They say there’s a ghost hitchhiker out by the rail yard along Highway 87 on the far side of town. They say he’s got red hair and a wicked grin, that if you stop he’ll climb up in your pickup or slide in the backseat of your Rabbit, chat you up for five or ten or twelve miles, and then disappear just before a stray cow or a stone wall or an eighteen wheeler or a 127-car freight train manifests itself out of nothingness to turn you and your vehicle into a blood-soaked scrap metal sundae.

They say it so you’ll avoid Highway 87, so you’ll avoid hitchhikers, drunk driving, drag racing, sex after the prom.  They don’t believe, and neither do you, but it doesn’t matter as long as you’re afraid, as long as you’re not sure it can’t be true. They say it so you’ll keep yourself safe.

Kevin never believed.

Kevin didn’t keep himself safe from anything, not fistfights, not drugs, not drag racing, and certainly not sex after the prom. Maybe it was the ghost that killed him, but maybe it was just a cattle transport that blew a tire and flipped on a blind curve an hour before dawn, five months after graduation. Maybe it was just the highway itself, rising from its asphalt sleep, rising out of a land that has always been thirsty for human blood. Maybe, maybe not.

It didn’t matter much to me which it was. A week after he died, I drove out there on my own. I wanted to watch the killer highway in its sleep.

I pulled over a mile from the accident and walked west, my shoes rasping in the gravelly shoulder as I trudged past styrofoam cups, broken beer bottles, husks of old steel-belted tires. For miles around, there was nothing but the sound of cicadas and the tall grass dying. There was nothing to see, and nothing to know. Bad things happen no matter how many ghost stories they tell you, no matter what you do to keep yourself safe.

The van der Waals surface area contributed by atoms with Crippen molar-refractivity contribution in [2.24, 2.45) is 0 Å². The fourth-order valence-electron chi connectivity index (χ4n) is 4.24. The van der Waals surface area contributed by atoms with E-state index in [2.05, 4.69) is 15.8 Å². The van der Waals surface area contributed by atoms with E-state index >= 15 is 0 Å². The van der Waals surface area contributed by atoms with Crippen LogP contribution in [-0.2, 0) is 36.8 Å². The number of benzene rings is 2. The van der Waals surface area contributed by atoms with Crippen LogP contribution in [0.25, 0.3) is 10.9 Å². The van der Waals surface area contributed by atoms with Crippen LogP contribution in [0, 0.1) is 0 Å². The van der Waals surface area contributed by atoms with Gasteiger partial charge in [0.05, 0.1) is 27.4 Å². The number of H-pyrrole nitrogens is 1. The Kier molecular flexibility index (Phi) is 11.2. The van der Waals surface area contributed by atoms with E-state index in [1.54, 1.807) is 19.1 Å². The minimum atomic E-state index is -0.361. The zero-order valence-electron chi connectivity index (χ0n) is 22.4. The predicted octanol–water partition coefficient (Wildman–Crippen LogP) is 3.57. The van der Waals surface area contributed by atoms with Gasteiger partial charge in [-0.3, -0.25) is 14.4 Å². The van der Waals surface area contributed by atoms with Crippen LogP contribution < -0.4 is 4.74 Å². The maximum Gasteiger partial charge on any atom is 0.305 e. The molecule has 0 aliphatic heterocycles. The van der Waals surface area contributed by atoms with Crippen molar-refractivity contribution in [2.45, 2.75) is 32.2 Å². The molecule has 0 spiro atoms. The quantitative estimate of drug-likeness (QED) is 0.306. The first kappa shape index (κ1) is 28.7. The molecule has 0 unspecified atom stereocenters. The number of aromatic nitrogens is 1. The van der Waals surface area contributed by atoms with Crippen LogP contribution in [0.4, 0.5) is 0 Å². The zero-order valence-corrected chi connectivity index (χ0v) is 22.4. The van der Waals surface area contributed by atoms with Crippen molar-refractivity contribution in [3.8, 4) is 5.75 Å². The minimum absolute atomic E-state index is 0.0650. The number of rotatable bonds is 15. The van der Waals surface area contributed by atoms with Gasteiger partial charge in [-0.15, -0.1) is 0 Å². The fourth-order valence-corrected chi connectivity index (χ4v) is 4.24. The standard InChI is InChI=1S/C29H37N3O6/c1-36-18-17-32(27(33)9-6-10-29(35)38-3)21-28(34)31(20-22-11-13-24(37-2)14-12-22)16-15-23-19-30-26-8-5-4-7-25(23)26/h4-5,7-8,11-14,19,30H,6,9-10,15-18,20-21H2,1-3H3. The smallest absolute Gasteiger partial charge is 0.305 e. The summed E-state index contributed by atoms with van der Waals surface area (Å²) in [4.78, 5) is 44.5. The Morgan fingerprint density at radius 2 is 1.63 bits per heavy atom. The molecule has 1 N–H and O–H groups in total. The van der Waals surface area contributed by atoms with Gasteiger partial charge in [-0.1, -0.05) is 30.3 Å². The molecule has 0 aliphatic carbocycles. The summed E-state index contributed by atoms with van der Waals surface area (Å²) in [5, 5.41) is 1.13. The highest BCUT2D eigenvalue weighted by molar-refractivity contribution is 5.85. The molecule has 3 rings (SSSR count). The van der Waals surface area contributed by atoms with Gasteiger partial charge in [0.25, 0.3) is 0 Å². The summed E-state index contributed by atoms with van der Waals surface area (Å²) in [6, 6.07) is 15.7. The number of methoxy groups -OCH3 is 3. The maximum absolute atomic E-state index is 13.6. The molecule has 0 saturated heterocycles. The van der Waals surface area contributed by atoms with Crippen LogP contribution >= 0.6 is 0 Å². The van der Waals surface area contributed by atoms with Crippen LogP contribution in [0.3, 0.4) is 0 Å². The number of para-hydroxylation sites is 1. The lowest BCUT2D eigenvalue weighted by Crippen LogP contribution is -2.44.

I waited, arms crossed, watching the grasslands watching me, and when the red-haired ghost-man with the wicked grin walked past with a hitch in his step and a glint in his eye I followed him in silence down to Bunker Creek, down under the highway, under the crumbling, rusting, rotting bridge, down in the dark, where ghost-men are real, where bad things happen to bad girls. He whispered every seductive detail of his gruesome kills in my red hot ears while he led me, naked and willing, to my own particular destruction. The rust flaked from the girders above like a foul snow and I lay with my back in the sharp gravel and I let him and I liked it.

Afterwards I carried the secret of it like a burning coal deep beneath the pit of my stomach, until my stomach couldn’t hide the secret of what I’d done.

They say the baby is Kevin’s, and that it’s no wonder, when you consider how little attention my grandmother paid to her own flesh and blood while she was watching the skies for little green men and Soviet missiles. They say she should’ve put the fear of God in me. God knows, they say, she wasn’t watching what anyone else put in me.

Me, I’m a little beyond all that now. They say the baby is Kevin’s, but I know better. I know where my baby got his wicked grin.






Photo by Wouter Kiel on flickr